From the Middle Ages until the 20th century
Though Montalcino almost certainly had Etruscan roots, the first historical mention of the place dates back to 814, in a decree emanated by Holy Roman Emperor Louis the Pious that awarded the lands sub Monte Licini (‘under Mount Licini’) to the abbot of Sant’Antimo. The current settlement was founded in the tenth century. By the 14th, under the dominion of Siena, it had become a thriving walled town famous for its leather curing workshops. In 1555, it welcomed six hundred Sienese families who had fled from their city after its capture by Florence and the Medicis, and managed to hold out as “The Sienese Republic of Montalcino” for another four years. Subsequently, until well after the Second World War, the town was a small dot on the map of Tuscany, part of a feudal agricultural district whose inhabitants were often desperately poor. Viticulture had arrived on the scene midway through the 19th century, but it was for many years a marginal part of the local economy, the realm of a small group of local landowners and wine enthusiasts.
Casanova di Neri is founded by Giovanni Neri, a 48-year-old grain merchant from the town of Montevarchi in the Arno valley south of Florence. Passionate about wine, Neri had long dreamed of making a great Italian red, and although the long-established wine zone of Chianti Classico was just on his doorstep, it was remote Montalcino and its austere Sangiovese wines that fascinated him. Brunello di Montalcino had achieved DOC (controlled origin) status just four years previously, and there were still only around thirty producers in the whole area, compared to more than 250 today. One rural property on the market had caught Neri’s attention during his frequent forays to Montalcino: Podere Casanova, a working farm of around 200 hectares on the eastern side of town. Wine represented only a small part of the farm’s production at the time, and what was made was sold in bulk, but Neri recognized that thanks to its altitude, aspect and soil composition, the place had the potential to make great Brunellos. In May 1971, he bought Podere Casanova, changed its name to Casanova di Neri, and in consultation with some of Tuscany’s leading winemakers, immediately began work to restore the estate’s existing Sangiovese vines and plant new ones.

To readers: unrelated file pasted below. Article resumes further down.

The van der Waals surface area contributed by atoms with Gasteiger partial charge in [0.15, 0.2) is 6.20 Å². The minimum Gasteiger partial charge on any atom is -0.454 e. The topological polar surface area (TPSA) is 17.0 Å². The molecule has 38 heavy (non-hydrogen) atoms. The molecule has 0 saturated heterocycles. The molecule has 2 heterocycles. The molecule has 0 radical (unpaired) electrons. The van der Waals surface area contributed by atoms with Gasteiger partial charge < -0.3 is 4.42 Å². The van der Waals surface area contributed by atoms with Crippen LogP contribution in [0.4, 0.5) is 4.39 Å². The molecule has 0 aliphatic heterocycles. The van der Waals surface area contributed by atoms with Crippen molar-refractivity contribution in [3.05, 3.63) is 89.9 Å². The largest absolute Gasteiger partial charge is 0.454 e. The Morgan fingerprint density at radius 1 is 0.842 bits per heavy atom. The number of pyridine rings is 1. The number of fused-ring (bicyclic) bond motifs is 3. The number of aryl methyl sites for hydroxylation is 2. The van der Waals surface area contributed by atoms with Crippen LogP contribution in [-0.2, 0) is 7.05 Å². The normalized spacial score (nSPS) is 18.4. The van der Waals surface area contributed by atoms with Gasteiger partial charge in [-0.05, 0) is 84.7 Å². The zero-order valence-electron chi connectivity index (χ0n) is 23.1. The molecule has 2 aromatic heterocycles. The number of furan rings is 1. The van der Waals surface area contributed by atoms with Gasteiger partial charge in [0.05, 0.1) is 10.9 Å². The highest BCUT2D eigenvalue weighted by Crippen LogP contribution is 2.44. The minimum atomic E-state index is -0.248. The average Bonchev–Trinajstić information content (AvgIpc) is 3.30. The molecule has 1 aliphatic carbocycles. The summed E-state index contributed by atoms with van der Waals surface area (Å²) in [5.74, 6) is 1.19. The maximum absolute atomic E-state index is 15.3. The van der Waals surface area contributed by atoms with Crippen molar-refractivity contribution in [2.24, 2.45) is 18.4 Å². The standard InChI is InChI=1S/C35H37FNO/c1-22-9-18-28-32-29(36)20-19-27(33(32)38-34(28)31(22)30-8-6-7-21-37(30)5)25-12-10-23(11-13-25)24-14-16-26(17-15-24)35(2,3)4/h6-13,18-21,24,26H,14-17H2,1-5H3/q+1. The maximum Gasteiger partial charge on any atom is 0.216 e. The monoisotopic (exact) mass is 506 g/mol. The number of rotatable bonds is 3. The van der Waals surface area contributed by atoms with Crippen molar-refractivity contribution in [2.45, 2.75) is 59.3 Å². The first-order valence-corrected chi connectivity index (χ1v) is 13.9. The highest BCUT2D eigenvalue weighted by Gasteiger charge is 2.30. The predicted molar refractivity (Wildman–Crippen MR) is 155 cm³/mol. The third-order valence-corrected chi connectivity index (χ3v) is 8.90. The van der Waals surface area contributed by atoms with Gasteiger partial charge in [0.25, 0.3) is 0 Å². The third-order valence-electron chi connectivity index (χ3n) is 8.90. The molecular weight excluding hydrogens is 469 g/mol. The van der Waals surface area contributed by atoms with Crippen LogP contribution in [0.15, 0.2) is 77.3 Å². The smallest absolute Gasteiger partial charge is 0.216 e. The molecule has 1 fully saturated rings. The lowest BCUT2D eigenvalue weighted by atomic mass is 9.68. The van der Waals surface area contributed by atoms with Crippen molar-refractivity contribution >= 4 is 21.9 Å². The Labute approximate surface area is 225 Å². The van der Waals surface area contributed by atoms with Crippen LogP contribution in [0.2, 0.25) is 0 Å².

Casanova di Neri’s very first bottling is a 1977 ‘Vino Rosso dai Vigneti di Brunello’, as Rosso di Montalcino was once known.
Casanova di Neri’s first Brunello di Montalcino bottling is produced. Deriving from carefully selected grapes from the family’s three vineyards in the north-eastern quadrant of Montalcino, including those closest to the cellar and winery HQ, it carries what will with time become the instantly recognizable White Label or Etichetta Bianca.
This is the year of the first Sangiovese harvest at Cerretalto, a vineyard acquired by Giovanni Neri that same year, situated in a secluded natural amphitheatre along the course of the Asso torrent, where white truffles grow – a sure sign of an uncontaminated natural environment. Neri realized that the particular microclimate, the iron - and magnesium - rich soil and the historic Sangiovese grapes that were already growing in this vineyard – characterized by small, widely-distributed bunches – had the potential to create a unique single-cru Brunello di Montalcino, and so it proved. The wine is produced only in favourable years – the second vintage will arrive only in 1986.
Casanova di Neri’s first wine is released: a ‘Vino Rosso dai Vigneti di Brunello’, as today’s Rosso di Montalcino was then known.
Giacomo Neri begins to work full-time in the winery founded by his father.
Casanova di Neri Brunello di Montalcino 1982 Etichetta Bianca wins the Gold Medal at the 1987 edition of one of the wine world’s longest running international competitions, the Challenge International du Vin. In the same year, the estate’s first ‘single cru’ wine, Brunello di Montalcino Cerretalto 1981, is released after six years’ ageing.
Giovanni Neri dies. His son Giacomo takes over the running of the winery.